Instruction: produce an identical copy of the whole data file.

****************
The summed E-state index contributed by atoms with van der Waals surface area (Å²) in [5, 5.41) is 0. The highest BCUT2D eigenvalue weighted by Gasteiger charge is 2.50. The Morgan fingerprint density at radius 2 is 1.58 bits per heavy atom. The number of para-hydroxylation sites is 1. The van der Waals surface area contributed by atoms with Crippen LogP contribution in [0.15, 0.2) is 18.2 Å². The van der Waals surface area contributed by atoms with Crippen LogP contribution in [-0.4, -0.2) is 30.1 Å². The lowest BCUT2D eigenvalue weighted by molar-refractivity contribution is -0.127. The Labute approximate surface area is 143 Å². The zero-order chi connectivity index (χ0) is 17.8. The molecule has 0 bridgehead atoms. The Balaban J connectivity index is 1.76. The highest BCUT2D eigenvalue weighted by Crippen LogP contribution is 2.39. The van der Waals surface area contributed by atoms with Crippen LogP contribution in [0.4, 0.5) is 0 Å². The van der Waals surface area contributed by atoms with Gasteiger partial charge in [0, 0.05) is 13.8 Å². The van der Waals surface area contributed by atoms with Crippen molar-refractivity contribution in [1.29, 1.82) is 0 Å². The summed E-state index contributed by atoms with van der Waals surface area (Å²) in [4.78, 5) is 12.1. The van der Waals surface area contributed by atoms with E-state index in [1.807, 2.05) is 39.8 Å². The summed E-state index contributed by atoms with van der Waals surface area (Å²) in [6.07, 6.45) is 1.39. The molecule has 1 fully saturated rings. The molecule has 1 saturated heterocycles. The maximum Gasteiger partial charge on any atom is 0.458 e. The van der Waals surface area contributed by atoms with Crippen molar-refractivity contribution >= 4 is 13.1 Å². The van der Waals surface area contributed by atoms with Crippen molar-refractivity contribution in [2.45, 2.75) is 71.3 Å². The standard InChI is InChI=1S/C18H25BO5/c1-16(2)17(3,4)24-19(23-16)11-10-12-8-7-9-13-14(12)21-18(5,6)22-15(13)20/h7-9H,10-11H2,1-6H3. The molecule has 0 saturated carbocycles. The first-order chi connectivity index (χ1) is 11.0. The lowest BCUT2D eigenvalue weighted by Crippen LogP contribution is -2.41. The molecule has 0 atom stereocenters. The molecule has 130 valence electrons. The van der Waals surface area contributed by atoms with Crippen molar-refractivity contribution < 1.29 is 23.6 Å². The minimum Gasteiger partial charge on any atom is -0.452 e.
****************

The summed E-state index contributed by atoms with van der Waals surface area (Å²) in [5, 5.41) is 0. The highest BCUT2D eigenvalue weighted by Gasteiger charge is 2.50. The Morgan fingerprint density at radius 2 is 1.58 bits per heavy atom. The number of para-hydroxylation sites is 1. The van der Waals surface area contributed by atoms with Crippen LogP contribution in [0.15, 0.2) is 18.2 Å². The van der Waals surface area contributed by atoms with Crippen LogP contribution in [-0.4, -0.2) is 30.1 Å². The lowest BCUT2D eigenvalue weighted by molar-refractivity contribution is -0.127. The Labute approximate surface area is 143 Å². The zero-order chi connectivity index (χ0) is 17.8. The molecule has 0 bridgehead atoms. The Balaban J connectivity index is 1.76. The highest BCUT2D eigenvalue weighted by Crippen LogP contribution is 2.39. The van der Waals surface area contributed by atoms with Crippen LogP contribution in [0.4, 0.5) is 0 Å². The van der Waals surface area contributed by atoms with Gasteiger partial charge in [0, 0.05) is 13.8 Å². The van der Waals surface area contributed by atoms with Crippen molar-refractivity contribution in [1.29, 1.82) is 0 Å². The summed E-state index contributed by atoms with van der Waals surface area (Å²) in [4.78, 5) is 12.1. The van der Waals surface area contributed by atoms with E-state index in [1.807, 2.05) is 39.8 Å². The summed E-state index contributed by atoms with van der Waals surface area (Å²) in [6.07, 6.45) is 1.39. The molecule has 1 fully saturated rings. The molecule has 1 saturated heterocycles. The maximum Gasteiger partial charge on any atom is 0.458 e. The van der Waals surface area contributed by atoms with Crippen molar-refractivity contribution >= 4 is 13.1 Å². The van der Waals surface area contributed by atoms with Crippen molar-refractivity contribution in [2.45, 2.75) is 71.3 Å². The standard InChI is InChI=1S/C18H25BO5/c1-16(2)17(3,4)24-19(23-16)11-10-12-8-7-9-13-14(12)21-18(5,6)22-15(13)20/h7-9H,10-11H2,1-6H3. The molecule has 0 saturated carbocycles. The first-order chi connectivity index (χ1) is 11.0. The lowest BCUT2D eigenvalue weighted by Crippen LogP contribution is -2.41. The molecule has 0 atom stereocenters. The molecule has 130 valence electrons. The van der Waals surface area contributed by atoms with Crippen molar-refractivity contribution < 1.29 is 23.6 Å². The minimum Gasteiger partial charge on any atom is -0.452 e.